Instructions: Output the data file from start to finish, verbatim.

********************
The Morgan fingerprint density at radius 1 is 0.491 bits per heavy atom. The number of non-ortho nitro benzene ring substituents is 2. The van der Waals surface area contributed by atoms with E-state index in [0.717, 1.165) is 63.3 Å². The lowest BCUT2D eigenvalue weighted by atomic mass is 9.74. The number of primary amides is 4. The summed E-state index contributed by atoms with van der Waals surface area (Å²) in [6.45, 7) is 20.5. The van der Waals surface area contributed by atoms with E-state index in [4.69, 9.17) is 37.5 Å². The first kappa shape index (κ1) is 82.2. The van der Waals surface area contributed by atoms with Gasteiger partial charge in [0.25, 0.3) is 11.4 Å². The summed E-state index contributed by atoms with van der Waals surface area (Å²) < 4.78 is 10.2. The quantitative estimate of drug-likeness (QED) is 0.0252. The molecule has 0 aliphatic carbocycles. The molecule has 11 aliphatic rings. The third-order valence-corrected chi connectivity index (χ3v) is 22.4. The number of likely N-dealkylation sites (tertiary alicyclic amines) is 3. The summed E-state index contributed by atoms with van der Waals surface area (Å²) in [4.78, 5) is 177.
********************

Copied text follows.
The Morgan fingerprint density at radius 1 is 0.491 bits per heavy atom. The number of non-ortho nitro benzene ring substituents is 2. The van der Waals surface area contributed by atoms with E-state index in [0.717, 1.165) is 63.3 Å². The lowest BCUT2D eigenvalue weighted by atomic mass is 9.74. The number of primary amides is 4. The summed E-state index contributed by atoms with van der Waals surface area (Å²) in [6.45, 7) is 20.5. The van der Waals surface area contributed by atoms with E-state index in [4.69, 9.17) is 37.5 Å². The first kappa shape index (κ1) is 82.2. The van der Waals surface area contributed by atoms with Gasteiger partial charge in [0.25, 0.3) is 11.4 Å². The summed E-state index contributed by atoms with van der Waals surface area (Å²) < 4.78 is 10.2. The quantitative estimate of drug-likeness (QED) is 0.0252. The molecule has 0 aliphatic carbocycles. The molecule has 11 aliphatic rings. The third-order valence-corrected chi connectivity index (χ3v) is 22.4. The number of likely N-dealkylation sites (tertiary alicyclic amines) is 3. The summed E-state index contributed by atoms with van der Waals surface area (Å²) in [4.78, 5) is 177.